Amazon’s recent announcement of its plan to buy the grocery chain Whole Foods has set off a series of questions and speculation about how the e-commerce giant’s latest purchase will affect Whole Foods’ customer experience, employees, product pricing, and the future of the grocery industry more broadly. Competitive Enterprise Institute (CEI) experts on technology, labor, and economic policy respond to some of these questions.
CEI's Ryan Radia discusses whether we should be concerned about Amazon becoming a monopoly:
During its first 20 years, Amazon lost money every other year and even today, Amazon’s profits remain razor-thin. If Amazon is a monopolist, it’s the least profitable one ever. Meanwhile, the company has upended the retail business, enabling consumers to buy what they want at lower prices than those offered by nearly all other sellers.
Amazon’s cloud computing platform has helped many Internet startups afford storage and bandwidth, while Amazon’s shipping system has saved its customers untold hours waiting in traffic to buy products from traditional retailers. Hypothetical concerns about how Amazon might, in the future, engage in harmful conduct do not justify government intervention in this transaction.
If Amazon introduces more automation at Whole Foods, it’s possible that individuals will lose their jobs, but increases in productivity will boost demand that could, ultimately, require more human workers. Worker displacement comes with hardships, but historically, innovation has supported millions of jobs.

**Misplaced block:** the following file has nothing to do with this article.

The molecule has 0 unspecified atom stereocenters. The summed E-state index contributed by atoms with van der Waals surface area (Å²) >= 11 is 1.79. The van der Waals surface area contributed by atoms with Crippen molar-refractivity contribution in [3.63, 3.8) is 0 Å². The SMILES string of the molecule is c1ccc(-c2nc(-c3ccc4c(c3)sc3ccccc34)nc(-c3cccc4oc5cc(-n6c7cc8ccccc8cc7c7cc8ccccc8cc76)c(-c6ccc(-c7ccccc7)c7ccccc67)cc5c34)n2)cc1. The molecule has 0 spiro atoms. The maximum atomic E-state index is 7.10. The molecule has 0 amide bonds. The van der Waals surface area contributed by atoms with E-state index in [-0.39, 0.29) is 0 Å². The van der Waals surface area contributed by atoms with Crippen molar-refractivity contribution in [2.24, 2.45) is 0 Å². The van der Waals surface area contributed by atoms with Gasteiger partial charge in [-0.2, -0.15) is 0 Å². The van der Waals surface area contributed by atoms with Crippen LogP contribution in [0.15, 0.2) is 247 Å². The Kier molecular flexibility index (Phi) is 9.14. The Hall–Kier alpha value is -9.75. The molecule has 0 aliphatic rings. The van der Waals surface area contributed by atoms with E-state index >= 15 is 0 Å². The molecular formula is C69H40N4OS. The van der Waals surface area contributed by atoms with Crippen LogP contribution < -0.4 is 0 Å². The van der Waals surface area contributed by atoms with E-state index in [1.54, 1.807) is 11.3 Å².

The solution to minimizing the negative impact on workers from automation is better education, skills development, and the removal of arbitrary restrictions on work and entrepreneurship. Although the short-term may be painful, proper public policy reforms that allow innovators to come up with the next big idea and that tears down obstacles to work, should allow those who want to work, to find it.
CEI’s Iain Murray discusses business innovation and the impact it has on employment and the economy:
Amazon has made its fortune by reducing the costs that prevent economic transactions from taking place, and its platform products, in particular, have helped create thousands of new businesses. The future of work depends on this type of innovation lowering costs, so regulators would be foolish to try to increase them again.
What is important is that regulators need to cease creating entry barriers that stop the innovation that leads to the creative destruction of dominant companies. The firm that will topple Amazon may not have been founded yet. It might never be founded if some of the current U.S. employment and financing regulations remain in place.